Phase II: Returning to the Office & Beginning Hybrid Work
The second phase is the implementation and integration of RTO with hybrid work models. Employees will begin a more aggressive combination of hybrid work, leaving enterprises with a lot to handle; at any given point, some employees will be at home, many will be in the office, and others will be dispersed anywhere in the world. This drastically increases the burden for IT when it comes to UC, and further magnifies the importance of software tools that can swiftly identify high-severity UC issues.
IT must ensure that irrespective of where employees are located, everyone has access to high-quality conferencing experiences, frequently on multiple UC platforms. To do so, it will be essential to track conference & call quality and monitor spikes in call failures to ensure experience parity. Similarly, multidimensional troubleshooting tools – those that can identify in-home and in-office crises simultaneously – will become even more valuable.
Furthermore, on different days of the week during the hybrid work transition, there will be fluctuations in the number of employees who come into the office to work in-person. If on a given day, there is an unexpected rise in the quantity of in-office employees, the existing bandwidth will not cut it, which could put video meetings and productivity at a stand-still. In short, throughout the course of hybrid work, there are a series of problematic IT events that could occur. But, with the use of third-party management tools like Unify Square’s PowerSuite, IT teams can establish a more proactive approach to maintaining quality. In doing so, these crises can be either entirely averted or mitigated.
Phase III: Continuous Improvement with Monitoring & Analytics
The final (and arguably most important) phase of the hybrid work rollout is the monitoring and tracking phase. Very few, if any, companies will perfect the hybrid work transition model immediately. Instead, enterprises will be forced to try out different things and, across several iterations, adjust and optimize their UC environment. It will be essential that data is tracked and leveraged to identify areas that need technical reconstruction and reconfiguration. The tracking of data will be beneficial across all three phases of the transition process, but it will be especially essential in Phase III, where the majority of reevaluation and reconsideration will occur. For example, a month into the hybrid mix, a company may identify that their existing meeting rooms are at full capacity during peak hours. Or maybe initial bandwidth estimates were off given varying rates of video usage. IT must be able to identify these issues and adjust quickly to meet end-user needs.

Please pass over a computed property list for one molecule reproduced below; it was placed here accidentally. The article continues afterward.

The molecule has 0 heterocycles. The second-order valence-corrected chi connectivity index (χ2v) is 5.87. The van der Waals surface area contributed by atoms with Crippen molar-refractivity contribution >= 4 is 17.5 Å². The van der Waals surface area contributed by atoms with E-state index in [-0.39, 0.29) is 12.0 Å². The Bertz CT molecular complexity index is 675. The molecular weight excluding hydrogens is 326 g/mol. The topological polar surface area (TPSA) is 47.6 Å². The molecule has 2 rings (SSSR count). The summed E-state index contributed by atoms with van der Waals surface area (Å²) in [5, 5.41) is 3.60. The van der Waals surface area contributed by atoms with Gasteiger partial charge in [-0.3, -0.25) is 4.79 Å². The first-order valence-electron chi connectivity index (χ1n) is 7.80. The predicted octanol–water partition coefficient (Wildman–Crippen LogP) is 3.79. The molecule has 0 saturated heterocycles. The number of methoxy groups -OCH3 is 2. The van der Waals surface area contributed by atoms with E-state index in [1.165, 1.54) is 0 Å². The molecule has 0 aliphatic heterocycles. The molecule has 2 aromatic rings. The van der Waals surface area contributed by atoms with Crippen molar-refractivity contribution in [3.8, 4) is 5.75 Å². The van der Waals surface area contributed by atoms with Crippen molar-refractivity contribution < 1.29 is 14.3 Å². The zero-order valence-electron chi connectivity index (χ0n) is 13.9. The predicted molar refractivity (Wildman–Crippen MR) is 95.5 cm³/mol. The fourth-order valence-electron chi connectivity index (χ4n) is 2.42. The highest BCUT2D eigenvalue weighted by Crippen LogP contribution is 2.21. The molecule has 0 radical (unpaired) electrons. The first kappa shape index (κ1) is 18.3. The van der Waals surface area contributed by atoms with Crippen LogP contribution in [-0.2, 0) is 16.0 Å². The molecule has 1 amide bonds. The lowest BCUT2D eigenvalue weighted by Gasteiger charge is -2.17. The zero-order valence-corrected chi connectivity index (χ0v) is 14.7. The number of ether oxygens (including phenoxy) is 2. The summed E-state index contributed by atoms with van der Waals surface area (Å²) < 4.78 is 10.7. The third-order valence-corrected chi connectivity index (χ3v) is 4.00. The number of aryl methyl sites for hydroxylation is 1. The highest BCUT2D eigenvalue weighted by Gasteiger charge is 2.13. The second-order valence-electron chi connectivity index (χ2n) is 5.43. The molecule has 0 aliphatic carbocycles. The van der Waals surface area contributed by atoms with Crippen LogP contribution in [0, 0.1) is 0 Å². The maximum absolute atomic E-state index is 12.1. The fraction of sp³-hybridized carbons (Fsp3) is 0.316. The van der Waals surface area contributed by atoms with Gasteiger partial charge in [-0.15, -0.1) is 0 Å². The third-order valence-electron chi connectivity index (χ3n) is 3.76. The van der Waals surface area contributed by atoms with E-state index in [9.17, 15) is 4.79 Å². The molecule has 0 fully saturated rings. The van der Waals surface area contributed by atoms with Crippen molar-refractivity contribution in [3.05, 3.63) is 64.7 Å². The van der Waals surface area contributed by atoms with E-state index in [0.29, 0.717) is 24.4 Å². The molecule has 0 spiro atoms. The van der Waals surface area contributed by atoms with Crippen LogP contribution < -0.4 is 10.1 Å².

The UC environment must be optimized for both in-person work and WFH or WFA. To learn this information, however, companies will need to be constantly tracking key data during the hybrid work transition such as calls failed, video latency, bandwidth spikes, and other indicators of overutilization. More importantly, this data will have to be sourced from different cities and geographies, especially as workers begin WFA work styles. Enterprises will then have to use this data to assess which platform is best configured for their employees. While Microsoft Teams may be the preferred conferencing tool in one geography, a different office site may be better off using Zoom. This type of benchmarking of platform performance by location helps IT move beyond experience parity to ensure true excellence.
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Looking Towards the Future of Hybrid Work
Unfortunately, the struggles associated with hybrid work are only going to increase in complexity and regularity. As enterprises work to meet the needs of all employees – those working in-person, working from home, or working in a hybrid form in between – the necessity of proactive IT management has never been greater. Stay one step ahead of all your problems by leveraging data from our powerful product offering: PowerSuite, your single pane of glass for UC analytics, troubleshooting, and security, covering the full spectrum of hybrid work.